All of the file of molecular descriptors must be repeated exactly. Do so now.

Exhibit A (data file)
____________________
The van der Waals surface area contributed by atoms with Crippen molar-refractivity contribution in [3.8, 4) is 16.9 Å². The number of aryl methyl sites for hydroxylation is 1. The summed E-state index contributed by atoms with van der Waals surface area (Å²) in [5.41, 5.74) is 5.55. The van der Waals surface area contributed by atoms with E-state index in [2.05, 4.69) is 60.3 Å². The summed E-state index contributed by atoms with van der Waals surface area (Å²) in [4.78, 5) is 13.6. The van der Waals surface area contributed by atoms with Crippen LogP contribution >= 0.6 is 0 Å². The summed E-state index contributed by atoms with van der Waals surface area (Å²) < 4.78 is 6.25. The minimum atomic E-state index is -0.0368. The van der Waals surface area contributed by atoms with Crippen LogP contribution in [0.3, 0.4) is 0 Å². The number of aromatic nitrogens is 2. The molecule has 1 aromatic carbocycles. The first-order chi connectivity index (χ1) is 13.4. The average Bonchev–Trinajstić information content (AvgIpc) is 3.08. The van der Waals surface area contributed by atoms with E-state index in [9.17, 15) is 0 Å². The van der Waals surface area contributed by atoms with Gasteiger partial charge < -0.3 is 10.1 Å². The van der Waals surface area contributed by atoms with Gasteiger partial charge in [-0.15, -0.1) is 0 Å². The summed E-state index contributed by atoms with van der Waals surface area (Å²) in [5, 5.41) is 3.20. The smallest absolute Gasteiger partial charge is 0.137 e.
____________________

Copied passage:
The van der Waals surface area contributed by atoms with Crippen molar-refractivity contribution in [3.8, 4) is 16.9 Å². The number of aryl methyl sites for hydroxylation is 1. The summed E-state index contributed by atoms with van der Waals surface area (Å²) in [5.41, 5.74) is 5.55. The van der Waals surface area contributed by atoms with E-state index in [2.05, 4.69) is 60.3 Å². The summed E-state index contributed by atoms with van der Waals surface area (Å²) in [4.78, 5) is 13.6. The van der Waals surface area contributed by atoms with Crippen LogP contribution >= 0.6 is 0 Å². The summed E-state index contributed by atoms with van der Waals surface area (Å²) < 4.78 is 6.25. The minimum atomic E-state index is -0.0368. The van der Waals surface area contributed by atoms with Crippen LogP contribution in [0.3, 0.4) is 0 Å². The number of aromatic nitrogens is 2. The molecule has 1 aromatic carbocycles. The first-order chi connectivity index (χ1) is 13.4. The average Bonchev–Trinajstić information content (AvgIpc) is 3.08. The van der Waals surface area contributed by atoms with E-state index in [9.17, 15) is 0 Å². The van der Waals surface area contributed by atoms with Gasteiger partial charge < -0.3 is 10.1 Å². The van der Waals surface area contributed by atoms with Gasteiger partial charge in [-0.15, -0.1) is 0 Å². The summed E-state index contributed by atoms with van der Waals surface area (Å²) in [5, 5.41) is 3.20. The smallest absolute Gasteiger partial charge is 0.137 e.